No one ever accused Palin of being a health policy expert, and many found her hyperbolic term “death panel” off‐putting. But that should not distract voters from this reality: President Obama has proposed a new body that would enhance Medicare’s ability to deny care to the elderly and disabled based on government bureaucrats’ arbitrary valuations of those patients’ lives.
It is right there in the legislation now before Congress, and it is called the Independent Medicare Advisory Council.
Medicare already has the statutory authority to reduce the amount it will spend on elderly and disabled patients, but largely cannot exercise that authority. Federal law says that Medicare may deny coverage for services that are not “reasonable and necessary,” but gives no guidance on what “reasonable” and “necessary” mean. That effectively leaves the issue in the hands of the bureaucrats at the federal Centers for Medicare & Medicaid Services.
“In theory,” writes Tufts Medical Center’s Peter Neumann and colleagues, “the CMS could interpret Medicare’s statutory authority to cover ‘reasonable and necessary’ services as a license to use cost‐effectiveness analysis,” i.e., to deny care. “To date,” however, “this course has proved to be impossible.”
Why? Political resistance from the medical industry (which prefers that Medicare pay for everything) and the Sarah Palins (who don’t trust bureaucrats to make those decisions) prevent Medicare from using cost‐effectiveness criteria. Former CMS chief Mark McClellan notes that a mixed record of judicial interpretations and some specific congressional actions, for example on broad coverage of cancer treatments, have tied Medicare’s hands somewhat. But he agrees: “I do think that political pressures have limited the agency’s ability to go further.”
Enter the Obama administration, which submitted to Congress legislative language that would create IMAC and give it broad authority to recommend “reforms to the Medicare program.” In effect, IMAC would enable Medicare to overcome the political resistance to government rationing.
Some facets of Medicare would be beyond the reach of IMAC’s unelected bureaucrats — but not Medicare’s interpretation of “reasonable and necessary.” The stimulus bill and the House reform plan deny federal agencies conducting comparative‐effectiveness research the power to “mandate coverage, reimbursement, or other policies for any public or private payer.” Obama places no such restrictions on IMAC.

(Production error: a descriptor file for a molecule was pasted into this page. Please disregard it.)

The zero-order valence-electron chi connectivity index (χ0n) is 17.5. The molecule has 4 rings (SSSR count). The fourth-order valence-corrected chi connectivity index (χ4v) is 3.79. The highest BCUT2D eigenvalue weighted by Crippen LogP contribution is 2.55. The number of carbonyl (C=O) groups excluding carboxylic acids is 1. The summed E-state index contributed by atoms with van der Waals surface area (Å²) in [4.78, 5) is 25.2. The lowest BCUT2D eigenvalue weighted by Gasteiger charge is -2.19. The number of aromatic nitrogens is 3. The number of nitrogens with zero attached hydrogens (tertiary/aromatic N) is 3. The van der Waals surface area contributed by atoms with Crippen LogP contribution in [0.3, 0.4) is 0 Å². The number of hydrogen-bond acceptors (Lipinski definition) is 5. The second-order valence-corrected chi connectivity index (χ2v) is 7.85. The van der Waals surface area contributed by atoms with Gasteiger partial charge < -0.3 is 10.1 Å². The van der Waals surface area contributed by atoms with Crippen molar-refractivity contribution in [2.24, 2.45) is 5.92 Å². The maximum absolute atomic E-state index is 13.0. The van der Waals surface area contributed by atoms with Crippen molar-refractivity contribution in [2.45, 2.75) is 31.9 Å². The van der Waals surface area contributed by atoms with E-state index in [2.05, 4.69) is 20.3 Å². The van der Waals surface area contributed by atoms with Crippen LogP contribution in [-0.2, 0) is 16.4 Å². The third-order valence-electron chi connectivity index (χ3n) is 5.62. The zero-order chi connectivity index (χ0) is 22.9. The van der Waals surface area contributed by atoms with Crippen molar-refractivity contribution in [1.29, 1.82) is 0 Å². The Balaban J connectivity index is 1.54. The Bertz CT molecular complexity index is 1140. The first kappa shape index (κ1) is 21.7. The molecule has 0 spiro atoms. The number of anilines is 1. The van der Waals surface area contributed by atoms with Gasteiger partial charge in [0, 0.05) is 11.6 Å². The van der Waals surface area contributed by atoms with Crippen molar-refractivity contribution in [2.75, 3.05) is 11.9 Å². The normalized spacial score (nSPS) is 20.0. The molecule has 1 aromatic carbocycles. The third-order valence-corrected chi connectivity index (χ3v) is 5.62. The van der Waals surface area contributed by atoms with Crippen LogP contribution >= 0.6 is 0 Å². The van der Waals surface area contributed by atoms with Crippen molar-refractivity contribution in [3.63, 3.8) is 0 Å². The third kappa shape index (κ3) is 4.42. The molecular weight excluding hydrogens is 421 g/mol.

Unless Congress rejects IMAC’s recommendations within 30 days, they would become law. The administration would have license to implement them “notwithstanding any provisions of this Act or any other provisions governing the Medicare program.”
Palin was dead wrong about a separate proposal to have Medicare cover advance care planning. Paying doctors to help seniors sort out their preferences for end‐of‐life care is consumer‐directed rationing, not bureaucratic rationing.
Yet that error hardly excuses the media’s mishandling of Palin’s “death panel” claim, particularly since Obama himself corroborates it. Obama’s first pick to head his health reform efforts — former Senate Majority Tom Daschle — proposed an IMAC‐like panel despite the fact that “doctors and patients might resent” the panel making decisions about “matters of life and death.” Back in June, in response to a question about “subjective” end‐of‐life decisions, President Obama said, “I think we have to have rules.” And who would make those rules? His IMAC proposal tells us.
Lest you think this too Orwellian to become reality, consider that this type of government rationing already happens in the United Kingdom. Britain’s National Institute for Health and Clinical Excellence (or “NICE”) generally refuses to cover medical treatments that cost more than $35,000 per year of life saved.
Whatever one thinks of Sarah Palin should not distract from this truth: President Obama proposes to let government bureaucrats decide who gets medical care and who does not.